Date
26 September 2017
Indian Prime Minister Narendra Modi may not want to ruin the business opportunities presented by the upcoming BRICS summit for the sake of tiny Doklam Plateau. Photo: tweeter
Indian Prime Minister Narendra Modi may not want to ruin the business opportunities presented by the upcoming BRICS summit for the sake of tiny Doklam Plateau. Photo: tweeter

China-India rivalry subsides but is unlikely to go away

The two-month long military standoff between China and India over the disputed area of Doklam, a piece of no-man’s land of around 100 square kilometers in the southern tip of Tibet, finally ended in peaceful resolution this week.

The foreign ministry of China confirmed on Monday that India had pulled all its troops and equipment back from the Doklam Plateau into its territory. In the meantime, China’s defense ministry also stressed that despite the withdrawal of the Indian troops, the People’s Liberation Army would remain on high alert along the disputed area.

It is widely believed that the reason both Beijing and New Delhi were willing to set aside their border dispute for the time being is that neither side wanted to spoil the friendly atmosphere at the upcoming BRICS summit scheduled for Sept. 3 in Xiamen.

According to media reports in India, President Vladimir Putin of Russia has made a massive and concerted effort in mediating the crisis over the past two months, and his hard work has apparently paid off.

Yet, we believe even without Moscow’s mediation that both sides had every reason to ease the border tensions in Doklam at least for now. As far as Beijing is concerned, the last thing it wanted is probably India’s boycott of the BRICS summit, which is one of the most, if not the most, eagerly awaited international events in China this year.

Likewise, for New Delhi, it is not worth it to ruin the business opportunities presented by the BRICS summit for the sake of tiny Doklam Plateau, despite the fact that the area is of high strategic value.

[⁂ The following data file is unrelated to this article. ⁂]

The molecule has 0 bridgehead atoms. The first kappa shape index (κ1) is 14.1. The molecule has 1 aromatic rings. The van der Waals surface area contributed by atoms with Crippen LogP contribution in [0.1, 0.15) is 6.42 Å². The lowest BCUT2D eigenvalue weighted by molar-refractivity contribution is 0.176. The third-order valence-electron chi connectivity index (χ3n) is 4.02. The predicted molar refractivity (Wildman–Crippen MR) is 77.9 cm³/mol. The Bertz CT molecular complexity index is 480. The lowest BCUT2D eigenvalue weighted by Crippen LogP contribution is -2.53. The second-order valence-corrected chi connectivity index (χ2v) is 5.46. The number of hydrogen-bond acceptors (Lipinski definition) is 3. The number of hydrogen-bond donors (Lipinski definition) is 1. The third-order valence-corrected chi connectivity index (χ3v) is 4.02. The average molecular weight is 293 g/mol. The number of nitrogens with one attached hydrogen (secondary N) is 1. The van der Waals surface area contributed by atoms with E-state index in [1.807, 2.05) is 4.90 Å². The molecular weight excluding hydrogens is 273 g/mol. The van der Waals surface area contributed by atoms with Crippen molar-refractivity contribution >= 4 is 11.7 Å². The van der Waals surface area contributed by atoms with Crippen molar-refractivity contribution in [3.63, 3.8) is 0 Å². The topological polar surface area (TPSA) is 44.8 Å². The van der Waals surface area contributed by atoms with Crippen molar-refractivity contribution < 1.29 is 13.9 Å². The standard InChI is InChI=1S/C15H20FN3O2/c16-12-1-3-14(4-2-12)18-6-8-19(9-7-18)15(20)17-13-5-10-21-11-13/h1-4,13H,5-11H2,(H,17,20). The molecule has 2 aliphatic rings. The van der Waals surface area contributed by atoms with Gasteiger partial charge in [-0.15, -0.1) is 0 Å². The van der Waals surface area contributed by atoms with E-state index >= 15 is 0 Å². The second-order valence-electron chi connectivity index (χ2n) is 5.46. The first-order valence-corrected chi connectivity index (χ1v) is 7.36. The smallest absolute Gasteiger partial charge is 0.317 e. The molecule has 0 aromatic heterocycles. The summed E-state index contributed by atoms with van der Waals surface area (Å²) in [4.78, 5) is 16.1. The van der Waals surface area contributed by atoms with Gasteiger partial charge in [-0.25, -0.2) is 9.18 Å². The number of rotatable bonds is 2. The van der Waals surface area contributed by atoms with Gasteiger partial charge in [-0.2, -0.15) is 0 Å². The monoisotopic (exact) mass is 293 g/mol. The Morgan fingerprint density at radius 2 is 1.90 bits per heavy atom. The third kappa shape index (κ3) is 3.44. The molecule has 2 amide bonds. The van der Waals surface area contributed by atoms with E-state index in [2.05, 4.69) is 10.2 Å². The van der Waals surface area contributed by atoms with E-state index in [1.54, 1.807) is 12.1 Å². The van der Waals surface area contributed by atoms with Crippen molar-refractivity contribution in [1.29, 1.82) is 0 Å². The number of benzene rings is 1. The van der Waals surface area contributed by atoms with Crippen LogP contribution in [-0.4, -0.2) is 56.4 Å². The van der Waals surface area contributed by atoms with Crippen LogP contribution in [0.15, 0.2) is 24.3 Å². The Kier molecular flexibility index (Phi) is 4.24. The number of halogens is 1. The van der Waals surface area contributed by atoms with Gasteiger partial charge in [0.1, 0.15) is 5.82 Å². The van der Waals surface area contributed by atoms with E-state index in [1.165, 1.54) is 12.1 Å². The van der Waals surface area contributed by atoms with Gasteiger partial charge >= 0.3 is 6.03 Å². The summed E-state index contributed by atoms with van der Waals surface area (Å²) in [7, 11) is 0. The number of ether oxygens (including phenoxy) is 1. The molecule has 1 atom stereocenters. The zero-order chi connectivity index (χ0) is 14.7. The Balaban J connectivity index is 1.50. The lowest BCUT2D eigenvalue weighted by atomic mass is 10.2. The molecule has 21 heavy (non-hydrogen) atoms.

The crisis stemmed from China’s plan to build a railway across the Doklam area, which is currently controlled by Bhutan. And since the tiny Himalayan kingdom has remained India’s vassal state for decades, its territorial dispute with China automatically led to the intervention of the Indian government.

Even though both China and India have so far remained equivocal over how that railway project is going to end up, it is believed that the two countries could have reached some sort of an agreement under which China would shelve the plan at least until after the BRICS summit.

However, the easing of tensions over Doklam doesn’t necessarily mean relations between China and India are improving.

As the two countries are both aggressively seeking great power status on the global stage, they are likely to come into increasingly frequent and intense geopolitical conflict.

Besides, let’s not forget that apart from Doklam, China and India still have another 120,000 square kilometers of disputed territory waiting to be dealt with.

This article appeared in the Hong Kong Economic Journal on Aug. 30

Translation by Alan Lee

[Chinese version 中文版]

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RT/RA

Hong Kong Economic Journal

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